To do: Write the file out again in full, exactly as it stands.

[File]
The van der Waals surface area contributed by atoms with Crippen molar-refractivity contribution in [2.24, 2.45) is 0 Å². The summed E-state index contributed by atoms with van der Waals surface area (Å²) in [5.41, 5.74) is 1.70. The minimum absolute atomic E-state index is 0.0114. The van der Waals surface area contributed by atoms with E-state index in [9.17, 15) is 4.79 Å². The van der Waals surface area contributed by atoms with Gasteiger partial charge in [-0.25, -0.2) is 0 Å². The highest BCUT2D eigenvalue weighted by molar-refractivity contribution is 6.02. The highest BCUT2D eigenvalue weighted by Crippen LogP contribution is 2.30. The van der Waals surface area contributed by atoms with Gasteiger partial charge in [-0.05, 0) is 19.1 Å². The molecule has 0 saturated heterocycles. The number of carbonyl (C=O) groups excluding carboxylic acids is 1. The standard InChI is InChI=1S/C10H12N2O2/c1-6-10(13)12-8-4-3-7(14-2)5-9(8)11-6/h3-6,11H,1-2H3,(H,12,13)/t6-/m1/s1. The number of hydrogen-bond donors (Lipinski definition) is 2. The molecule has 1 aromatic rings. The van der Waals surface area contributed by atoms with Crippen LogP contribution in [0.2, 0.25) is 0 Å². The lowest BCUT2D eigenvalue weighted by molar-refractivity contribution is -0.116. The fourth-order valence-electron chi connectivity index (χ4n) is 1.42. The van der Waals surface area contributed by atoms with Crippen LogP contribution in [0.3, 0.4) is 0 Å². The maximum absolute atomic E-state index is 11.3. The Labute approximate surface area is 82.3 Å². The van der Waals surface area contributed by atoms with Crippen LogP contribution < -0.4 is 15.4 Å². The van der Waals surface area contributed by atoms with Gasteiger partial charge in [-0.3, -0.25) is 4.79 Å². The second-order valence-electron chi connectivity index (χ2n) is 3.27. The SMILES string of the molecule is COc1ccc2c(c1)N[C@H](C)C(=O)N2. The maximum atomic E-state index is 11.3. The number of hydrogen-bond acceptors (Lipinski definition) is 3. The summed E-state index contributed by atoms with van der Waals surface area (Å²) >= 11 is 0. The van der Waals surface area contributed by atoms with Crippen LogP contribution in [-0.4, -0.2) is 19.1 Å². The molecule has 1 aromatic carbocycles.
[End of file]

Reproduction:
The van der Waals surface area contributed by atoms with Crippen molar-refractivity contribution in [2.24, 2.45) is 0 Å². The summed E-state index contributed by atoms with van der Waals surface area (Å²) in [5.41, 5.74) is 1.70. The minimum absolute atomic E-state index is 0.0114. The van der Waals surface area contributed by atoms with E-state index in [9.17, 15) is 4.79 Å². The van der Waals surface area contributed by atoms with Gasteiger partial charge in [-0.25, -0.2) is 0 Å². The highest BCUT2D eigenvalue weighted by molar-refractivity contribution is 6.02. The highest BCUT2D eigenvalue weighted by Crippen LogP contribution is 2.30. The van der Waals surface area contributed by atoms with Gasteiger partial charge in [-0.05, 0) is 19.1 Å². The molecule has 0 saturated heterocycles. The number of carbonyl (C=O) groups excluding carboxylic acids is 1. The standard InChI is InChI=1S/C10H12N2O2/c1-6-10(13)12-8-4-3-7(14-2)5-9(8)11-6/h3-6,11H,1-2H3,(H,12,13)/t6-/m1/s1. The number of hydrogen-bond donors (Lipinski definition) is 2. The molecule has 1 aromatic rings. The van der Waals surface area contributed by atoms with Crippen LogP contribution in [0.2, 0.25) is 0 Å². The lowest BCUT2D eigenvalue weighted by molar-refractivity contribution is -0.116. The fourth-order valence-electron chi connectivity index (χ4n) is 1.42. The van der Waals surface area contributed by atoms with Crippen LogP contribution in [0.3, 0.4) is 0 Å². The maximum absolute atomic E-state index is 11.3. The Labute approximate surface area is 82.3 Å². The van der Waals surface area contributed by atoms with Crippen LogP contribution < -0.4 is 15.4 Å². The van der Waals surface area contributed by atoms with Gasteiger partial charge in [-0.3, -0.25) is 4.79 Å². The second-order valence-electron chi connectivity index (χ2n) is 3.27. The SMILES string of the molecule is COc1ccc2c(c1)N[C@H](C)C(=O)N2. The maximum atomic E-state index is 11.3. The number of hydrogen-bond acceptors (Lipinski definition) is 3. The summed E-state index contributed by atoms with van der Waals surface area (Å²) >= 11 is 0. The van der Waals surface area contributed by atoms with Crippen LogP contribution in [-0.4, -0.2) is 19.1 Å². The molecule has 1 aromatic carbocycles.